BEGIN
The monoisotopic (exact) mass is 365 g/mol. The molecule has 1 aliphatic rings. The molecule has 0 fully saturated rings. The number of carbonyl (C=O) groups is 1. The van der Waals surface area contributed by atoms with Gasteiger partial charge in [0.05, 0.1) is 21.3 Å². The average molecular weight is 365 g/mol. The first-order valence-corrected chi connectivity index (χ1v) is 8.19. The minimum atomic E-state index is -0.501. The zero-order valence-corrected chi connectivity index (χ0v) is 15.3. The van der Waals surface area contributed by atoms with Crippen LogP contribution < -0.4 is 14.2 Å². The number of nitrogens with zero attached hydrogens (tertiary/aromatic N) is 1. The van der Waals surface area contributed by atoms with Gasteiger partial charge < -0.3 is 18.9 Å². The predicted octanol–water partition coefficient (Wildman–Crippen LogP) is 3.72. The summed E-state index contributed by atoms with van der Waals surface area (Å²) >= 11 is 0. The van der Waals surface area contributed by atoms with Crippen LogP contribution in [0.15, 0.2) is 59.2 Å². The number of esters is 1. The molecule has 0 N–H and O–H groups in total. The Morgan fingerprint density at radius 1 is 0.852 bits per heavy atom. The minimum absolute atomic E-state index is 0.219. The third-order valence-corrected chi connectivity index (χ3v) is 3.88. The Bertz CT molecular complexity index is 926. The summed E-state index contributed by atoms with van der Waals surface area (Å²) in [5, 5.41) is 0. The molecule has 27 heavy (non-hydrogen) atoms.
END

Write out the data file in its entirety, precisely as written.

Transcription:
The monoisotopic (exact) mass is 365 g/mol. The molecule has 1 aliphatic rings. The molecule has 0 fully saturated rings. The number of carbonyl (C=O) groups is 1. The van der Waals surface area contributed by atoms with Gasteiger partial charge in [0.05, 0.1) is 21.3 Å². The average molecular weight is 365 g/mol. The first-order valence-corrected chi connectivity index (χ1v) is 8.19. The minimum atomic E-state index is -0.501. The zero-order valence-corrected chi connectivity index (χ0v) is 15.3. The van der Waals surface area contributed by atoms with Crippen LogP contribution < -0.4 is 14.2 Å². The number of nitrogens with zero attached hydrogens (tertiary/aromatic N) is 1. The van der Waals surface area contributed by atoms with Gasteiger partial charge < -0.3 is 18.9 Å². The predicted octanol–water partition coefficient (Wildman–Crippen LogP) is 3.72. The summed E-state index contributed by atoms with van der Waals surface area (Å²) >= 11 is 0. The van der Waals surface area contributed by atoms with Crippen LogP contribution in [0.15, 0.2) is 59.2 Å². The number of esters is 1. The molecule has 0 N–H and O–H groups in total. The Morgan fingerprint density at radius 1 is 0.852 bits per heavy atom. The minimum absolute atomic E-state index is 0.219. The third-order valence-corrected chi connectivity index (χ3v) is 3.88. The Bertz CT molecular complexity index is 926. The summed E-state index contributed by atoms with van der Waals surface area (Å²) in [5, 5.41) is 0. The molecule has 27 heavy (non-hydrogen) atoms.